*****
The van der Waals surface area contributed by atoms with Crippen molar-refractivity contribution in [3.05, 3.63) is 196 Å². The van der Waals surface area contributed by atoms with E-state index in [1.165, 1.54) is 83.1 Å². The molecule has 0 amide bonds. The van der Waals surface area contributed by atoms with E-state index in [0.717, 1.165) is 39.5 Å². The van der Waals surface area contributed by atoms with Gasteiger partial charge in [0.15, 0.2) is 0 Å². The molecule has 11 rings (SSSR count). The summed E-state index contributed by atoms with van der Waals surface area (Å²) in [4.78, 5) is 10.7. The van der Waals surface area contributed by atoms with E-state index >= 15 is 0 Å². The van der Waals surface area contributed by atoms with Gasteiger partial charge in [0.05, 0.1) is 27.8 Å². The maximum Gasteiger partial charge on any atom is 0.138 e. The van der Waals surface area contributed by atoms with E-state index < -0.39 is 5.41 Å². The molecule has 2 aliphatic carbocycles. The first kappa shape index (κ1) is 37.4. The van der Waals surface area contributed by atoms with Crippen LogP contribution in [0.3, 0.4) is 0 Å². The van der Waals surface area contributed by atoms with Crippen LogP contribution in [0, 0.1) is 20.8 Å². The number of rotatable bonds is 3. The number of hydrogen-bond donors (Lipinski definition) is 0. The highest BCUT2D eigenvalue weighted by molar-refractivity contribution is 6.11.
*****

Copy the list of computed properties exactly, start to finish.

The van der Waals surface area contributed by atoms with Crippen molar-refractivity contribution in [3.05, 3.63) is 196 Å². The van der Waals surface area contributed by atoms with E-state index in [1.165, 1.54) is 83.1 Å². The molecule has 0 amide bonds. The van der Waals surface area contributed by atoms with E-state index in [0.717, 1.165) is 39.5 Å². The van der Waals surface area contributed by atoms with Gasteiger partial charge in [0.15, 0.2) is 0 Å². The molecule has 11 rings (SSSR count). The summed E-state index contributed by atoms with van der Waals surface area (Å²) in [4.78, 5) is 10.7. The van der Waals surface area contributed by atoms with E-state index >= 15 is 0 Å². The van der Waals surface area contributed by atoms with Gasteiger partial charge in [0.05, 0.1) is 27.8 Å². The maximum Gasteiger partial charge on any atom is 0.138 e. The van der Waals surface area contributed by atoms with E-state index < -0.39 is 5.41 Å². The molecule has 2 aliphatic carbocycles. The first kappa shape index (κ1) is 37.4. The van der Waals surface area contributed by atoms with Crippen LogP contribution in [0.3, 0.4) is 0 Å². The van der Waals surface area contributed by atoms with Crippen LogP contribution in [0, 0.1) is 20.8 Å². The number of rotatable bonds is 3. The number of hydrogen-bond donors (Lipinski definition) is 0. The highest BCUT2D eigenvalue weighted by molar-refractivity contribution is 6.11.